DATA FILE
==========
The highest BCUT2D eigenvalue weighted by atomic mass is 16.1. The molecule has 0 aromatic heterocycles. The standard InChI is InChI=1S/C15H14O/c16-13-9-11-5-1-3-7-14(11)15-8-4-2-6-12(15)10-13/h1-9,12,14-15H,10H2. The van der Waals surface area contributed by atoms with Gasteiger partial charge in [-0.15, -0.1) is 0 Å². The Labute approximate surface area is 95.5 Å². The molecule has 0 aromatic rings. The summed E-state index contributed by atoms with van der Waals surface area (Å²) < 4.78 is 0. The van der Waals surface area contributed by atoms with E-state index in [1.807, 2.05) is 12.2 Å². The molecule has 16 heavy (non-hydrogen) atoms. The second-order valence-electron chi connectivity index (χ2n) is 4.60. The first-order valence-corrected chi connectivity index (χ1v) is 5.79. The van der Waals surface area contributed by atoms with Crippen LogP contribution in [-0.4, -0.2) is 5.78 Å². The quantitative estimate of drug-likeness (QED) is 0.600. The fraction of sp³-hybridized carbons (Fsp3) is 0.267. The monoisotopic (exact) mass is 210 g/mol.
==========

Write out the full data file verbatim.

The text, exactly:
The highest BCUT2D eigenvalue weighted by atomic mass is 16.1. The molecule has 0 aromatic heterocycles. The standard InChI is InChI=1S/C15H14O/c16-13-9-11-5-1-3-7-14(11)15-8-4-2-6-12(15)10-13/h1-9,12,14-15H,10H2. The van der Waals surface area contributed by atoms with Gasteiger partial charge in [-0.15, -0.1) is 0 Å². The Labute approximate surface area is 95.5 Å². The molecule has 0 aromatic rings. The summed E-state index contributed by atoms with van der Waals surface area (Å²) < 4.78 is 0. The van der Waals surface area contributed by atoms with E-state index in [1.807, 2.05) is 12.2 Å². The molecule has 16 heavy (non-hydrogen) atoms. The second-order valence-electron chi connectivity index (χ2n) is 4.60. The first-order valence-corrected chi connectivity index (χ1v) is 5.79. The van der Waals surface area contributed by atoms with Crippen LogP contribution in [-0.4, -0.2) is 5.78 Å². The quantitative estimate of drug-likeness (QED) is 0.600. The fraction of sp³-hybridized carbons (Fsp3) is 0.267. The monoisotopic (exact) mass is 210 g/mol.